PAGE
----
brigade, he rose in the ranks to become the youngest of the full generals of the Confederacy. The misfortune in store for
Hood, a far better fighter than a strategist, illustrates the strain and risks of high command. Continued below.
One of the
lasting images to come out of the Civil War is that of the one-legged General Hood strapped in his saddle, leading his men
in a hopeless counter-offensive against Sherman's march on Atlanta. In this prize-winning
book, Richard M. McMurry spares no details of Hood's ultimate "complete and disastrous failure," but he is concerned to do
justice to one of the most maligned and misunderstood figures in Civil War history. Reviews: "McMurry presents a terse, sharply
focused portrait of the controversial [Hood] that never wanders from his subject or smothers him with superfluous battlefront
details... His treatment of key turning points in the Texan's career is reasoned and thorough in its analysis."--Journal of
Southern History. "McMurry is a fine campaign historian
and excellent researcher. He chronicles the events of Hood's life well."--American Historical Review.
Recommended Reading: Advance And Retreat: Personal Experiences In The United States And Confederate States Armies, by General
John Bell Hood. Description: When John Bell Hood entered into the services of the
Confederate Army, he was 29 years old, a handsome man and courageous soldier, loyal to the ideal of Confederate Independence
and eager to fight for it. He led his men bravely into the battles of Second Manassas, Gaines’s Mill, Sharpsburg,
Fredericksburg, Gettysburg, and Chickamauga. He rose fast, attaining the temporary rank of full general, only to fall faster.
Hood emerged from the war with his left arm shattered and useless, his right leg missing, his face aged far beyond his 33
years, and with his military reputation in disgrace. Continued below.
Blamed by contemporaries for contributing to the defeat
of his beloved Confederacy, Hood struggled to refute their accusations. His most vehement critic, General Johnston, charged
Hood with insubordination while serving under him and, after succeeding him in command, of recklessly leading Confederate
troops to their “slaughter” and “useless butchery.” Sherman, too, in his Memoirs took a harsh view of Hood.
Born of controversy, Advance and Retreat is of course a highly controversial book. It is also full of invaluable information
and insights into the retreat from Dalton in early 1864, the fighting around Atlanta, and the disastrous Tennessee Campaign in winter of that year. Far from being a careful,
sober, objective account, this book is the passionate, bitter attempt of a soldier to rebut history’s judgment of himself
as general and man.
Recommended Reading: John
Bell Hood And the Struggle for Atlanta (Civil War Campaigns and Commanders Series).
Description: "At thirty-three years of age, Hood became the eighth and youngest of the Confederate Army's generals of full
rank. He had risen through the commissioned ranks, from first lieutenant to full general, in only three years, a feat achieved
by no other man during the Civil War. . . . Ultimately, Hood was selected for one reason--to fight--and no other available
officer was better suited for the challenge." David Coffey's words give a succinct portrait of the ascent of John Bell Hood.
His book delivers a clear and riveting evaluation of Hood's service in and command of the Western Army in Northern Georgia. Continued below.
Campaign ground on for more than four months and proved one of the most decisive of the Civil War. Cautious General Joseph
Johnston was popular with the troops but, from the government's viewpoint, produced no results. Confederate President Jefferson
Davis searched for a replacement with a less deliberate strategy and a more aggressive style. In short, a fighter. John Bell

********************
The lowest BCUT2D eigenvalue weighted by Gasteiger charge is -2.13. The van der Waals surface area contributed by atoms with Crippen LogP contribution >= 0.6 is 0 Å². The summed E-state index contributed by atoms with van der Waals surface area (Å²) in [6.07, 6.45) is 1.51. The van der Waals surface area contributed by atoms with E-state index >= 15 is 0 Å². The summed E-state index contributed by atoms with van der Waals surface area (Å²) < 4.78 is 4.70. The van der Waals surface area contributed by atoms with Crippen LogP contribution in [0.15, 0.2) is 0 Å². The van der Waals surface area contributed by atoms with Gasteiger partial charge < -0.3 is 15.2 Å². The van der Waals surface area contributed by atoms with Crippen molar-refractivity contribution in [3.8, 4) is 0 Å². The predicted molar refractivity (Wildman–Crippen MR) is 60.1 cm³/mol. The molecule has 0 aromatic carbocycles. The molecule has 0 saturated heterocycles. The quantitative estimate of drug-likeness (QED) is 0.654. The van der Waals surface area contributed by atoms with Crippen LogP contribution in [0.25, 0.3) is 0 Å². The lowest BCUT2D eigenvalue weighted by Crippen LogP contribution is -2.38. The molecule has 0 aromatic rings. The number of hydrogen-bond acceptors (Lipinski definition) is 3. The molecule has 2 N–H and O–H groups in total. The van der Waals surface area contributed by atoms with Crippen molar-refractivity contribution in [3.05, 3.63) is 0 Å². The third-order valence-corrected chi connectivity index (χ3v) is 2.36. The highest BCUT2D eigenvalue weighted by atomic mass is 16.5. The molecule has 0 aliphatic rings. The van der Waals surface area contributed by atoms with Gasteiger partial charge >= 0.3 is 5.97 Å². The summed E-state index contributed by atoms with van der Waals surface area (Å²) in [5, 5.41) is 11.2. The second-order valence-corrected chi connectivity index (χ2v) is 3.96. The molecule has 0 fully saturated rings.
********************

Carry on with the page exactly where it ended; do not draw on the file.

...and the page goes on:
Hood was such a man, having led troops in battle, fighting and bleeding on behalf of the cause. He was Johnston's chief subordinate and
the natural candidate as his replacement. Even so, Sherman eventually
and contributed to Abraham Lincoln's reelection. Hood's effort to save the railroad and manufacturing center has historically
been considered a failure, with his selection as Johnston's
replacement considered extremely controversial. Coffey tackles this issue, and argues for the necessity of replacing General
Johnston with the most logical choice, Hood. The author also explains that, despite his scrappy reputation and aggressive
style, Hood had inherited a near impossible situation in trying to save Atlanta but, according to this book, his performance
Generals in Gray Lives of the Confederate Commanders. Description: When Generals in Gray was published in 1959, scholars
and critics immediately hailed it as one of the few indispensable books on the American Civil War. Historian Stanley Horn,
for example, wrote, "It is difficult for a reviewer to restrain his enthusiasm in recommending a monumental book of this high
quality and value." Here at last is the paperback edition of Ezra J. Warner’s magnum opus with its concise, detailed
biographical sketches and—in an amazing feat of research—photographs of all 425 Confederate generals. Continued
The only exhaustive guide to the South’s command,
Generals in Gray belongs on the shelf of anyone interested in the Civil War. RATED 5 STARS!
Reading: Chaplain Davis and Hood's Texas Brigade: Being an Expanded Edition of the Reverend Nicholas A. Davis's the Campaign from Texas to Maryland, With the Battle of
1863). Description: Chaplain Davis held firm to his faith and his bible, and, in his diary, he meticulously recorded
the most detailed insights and observations of General John Bell Hood and the brigade. This book actually surprised me, I
was expecting a plain and boring ministerial observation of God, Hell, and those demon Yankees. In fact, Davis recorded some of the most interesting facts that I have ever read relating to Hood,
the brigade, and the Civil War. Continued below.
He was careful to write, almost instantly, the exact words that Hood spoke and shouted to the brigade. Regarding
marches, brigade assignments, battle casualties and results, and of course the soldiers’ deaths, Davis
kept detailed records. His diary, it is fair to say, is similar to the astute unit historian’s account. I highly recommend